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  • U.S. Supreme Court to Weigh in on Religious Exemptions from ERISA

    The United States Supreme Court recently agreed to hear appeals from hospitals with Christian affiliations regarding the Employee Retirement Income Security Act’s (“ERISA”) exemption for church retirement plans.

    ERISA is a federal law that sets forth minimum standards for pension plans established by private companies. In an effort to protect the interests of employee benefit plan participants, ERISA requires disclosure of plan information, including important information about plan features and funding, establishes standards of conduct for plan fiduciaries, and provides for appropriate remedies and access to federal courts in the case of a lawsuit. Most private sector employee benefit plans are subject to ERISA’s requirements; however, plans provided by churches are not covered by ERISA, unless the organization elects ERISA coverage.

    The petitioners in the suit now before the Court argue that the language in the ERISA statute that exempts church retirement plans extends to pension plans created by any organization managed or affiliated with the church, not only to plans administered by churches themselves. Advocate Healthcare Network of Illinois, Saint Peter’s Healthcare System of New Jersey, and Dignity Health of California are each appealing circuit court decisions, which have held that the hospitals are not exempt from ERISA’s requirements, and are facing class actions for allegedly failing to comply with ERISA’s provisions. According to a brief submitted to the Court on behalf of the hospitals, “the national understanding for 37 years has been that church-agency plans like petitioners’ are exempt; countless religious entities have openly operated free from ERISA’s requirements for decades.”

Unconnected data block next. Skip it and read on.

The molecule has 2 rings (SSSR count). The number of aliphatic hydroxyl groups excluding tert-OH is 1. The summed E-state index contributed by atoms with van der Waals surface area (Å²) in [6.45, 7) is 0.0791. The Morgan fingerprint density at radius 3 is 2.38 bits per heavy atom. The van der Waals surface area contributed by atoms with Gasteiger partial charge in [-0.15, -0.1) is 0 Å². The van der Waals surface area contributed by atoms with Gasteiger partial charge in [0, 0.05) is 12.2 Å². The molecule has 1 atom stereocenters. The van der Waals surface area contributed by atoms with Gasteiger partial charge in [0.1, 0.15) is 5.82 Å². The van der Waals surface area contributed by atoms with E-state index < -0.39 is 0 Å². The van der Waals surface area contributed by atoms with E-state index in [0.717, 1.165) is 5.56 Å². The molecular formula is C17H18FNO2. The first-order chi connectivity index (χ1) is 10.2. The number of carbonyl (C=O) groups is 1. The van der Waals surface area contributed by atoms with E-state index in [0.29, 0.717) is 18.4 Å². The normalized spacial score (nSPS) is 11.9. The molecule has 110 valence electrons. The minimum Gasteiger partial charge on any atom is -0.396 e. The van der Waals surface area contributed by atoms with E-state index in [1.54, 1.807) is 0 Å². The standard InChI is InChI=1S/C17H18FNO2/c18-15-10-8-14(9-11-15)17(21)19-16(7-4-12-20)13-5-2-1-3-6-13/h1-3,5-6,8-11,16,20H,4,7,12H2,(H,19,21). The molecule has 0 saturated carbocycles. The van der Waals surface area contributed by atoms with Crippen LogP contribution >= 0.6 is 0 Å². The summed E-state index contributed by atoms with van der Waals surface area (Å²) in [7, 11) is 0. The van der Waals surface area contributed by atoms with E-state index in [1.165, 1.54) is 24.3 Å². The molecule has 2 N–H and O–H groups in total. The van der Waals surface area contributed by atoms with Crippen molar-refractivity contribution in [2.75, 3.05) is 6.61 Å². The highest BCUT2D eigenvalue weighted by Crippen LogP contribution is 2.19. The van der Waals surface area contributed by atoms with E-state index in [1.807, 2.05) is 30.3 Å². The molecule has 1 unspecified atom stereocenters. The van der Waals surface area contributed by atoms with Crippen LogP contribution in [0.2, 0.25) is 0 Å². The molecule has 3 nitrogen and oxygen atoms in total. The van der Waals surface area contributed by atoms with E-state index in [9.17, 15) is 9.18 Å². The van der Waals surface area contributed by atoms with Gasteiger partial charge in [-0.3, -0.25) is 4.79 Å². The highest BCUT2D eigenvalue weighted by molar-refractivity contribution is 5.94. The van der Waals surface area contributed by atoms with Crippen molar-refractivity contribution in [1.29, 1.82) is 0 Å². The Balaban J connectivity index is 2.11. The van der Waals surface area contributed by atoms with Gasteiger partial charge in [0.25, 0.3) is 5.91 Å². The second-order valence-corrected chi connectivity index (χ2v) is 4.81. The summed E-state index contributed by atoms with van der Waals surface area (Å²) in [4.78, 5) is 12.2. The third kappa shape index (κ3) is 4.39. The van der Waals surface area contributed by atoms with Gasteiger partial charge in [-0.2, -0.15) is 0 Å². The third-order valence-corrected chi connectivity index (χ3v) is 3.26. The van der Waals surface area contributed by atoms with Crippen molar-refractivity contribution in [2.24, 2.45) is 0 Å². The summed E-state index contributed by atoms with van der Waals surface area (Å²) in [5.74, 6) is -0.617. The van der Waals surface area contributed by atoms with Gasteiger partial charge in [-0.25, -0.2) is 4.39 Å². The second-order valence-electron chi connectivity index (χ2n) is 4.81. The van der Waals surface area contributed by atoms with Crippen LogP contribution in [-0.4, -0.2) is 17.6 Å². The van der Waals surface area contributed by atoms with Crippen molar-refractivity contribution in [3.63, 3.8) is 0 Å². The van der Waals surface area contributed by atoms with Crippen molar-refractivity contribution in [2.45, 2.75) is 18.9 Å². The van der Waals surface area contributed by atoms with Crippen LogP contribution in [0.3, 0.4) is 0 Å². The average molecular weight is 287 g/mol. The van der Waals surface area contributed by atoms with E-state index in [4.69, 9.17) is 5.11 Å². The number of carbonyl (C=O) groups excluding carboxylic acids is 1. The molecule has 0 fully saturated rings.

In March 2016, the Seventh Circuit agreed with the Third Circuit’s holding from a few months prior, which stated that “the plain terms of ERISA only make these exemptions available to plans established in the first instance by churches.” In that case, a class action was filed against Saint Peter’s Healthcare System in 2013 by a former employee who asserted that Saint Peter’s system failed to comply with various ERISA obligations. In the Advocate Healthcare Network case, hospital employees sued the hospital, fearing their retirement funds were vulnerable because the plan did not provide the minimal funding requirements. The employees suing Saint Peter’s claim that their plans are underfunded by 70 million dollars and the employees suing Dignity Health claim that their plans are underfunded by over 1 billion dollars. All three of the hospitals involved in the case before the Court have denied that their plans are underfunded. The hospitals contend that allowing these lawsuits to move forward could jeopardize nonprofit hospitals’ abilities to provide care, while the employees of those hospitals claim that the hospitals are putting their pension plans at great risk.

    Since ERISA’s exemption for churches became effective, hundreds of hospitals have claimed the exemption, relying on the understanding that the “church plan” exemption applied to religiously affiliated organizations as well.

    Organizations with religious affiliations should keep an eye on this case, as the Court will hear arguments in December 2017. The Court’s decision could have a significant impact on such organizations and their relationship with ERISA and its requirements.

    If you have any questions or concerns regarding employment related issues, please contact Thomas B. Wassel at twassel@cullenanddykman.com or at (516) 357 – 3868. Thank you to Bridget Hart, a summer associate at Cullen and Dykman LLP, for her help with this post.

    *Please note that this is a general description of law and does not constitute legal advice.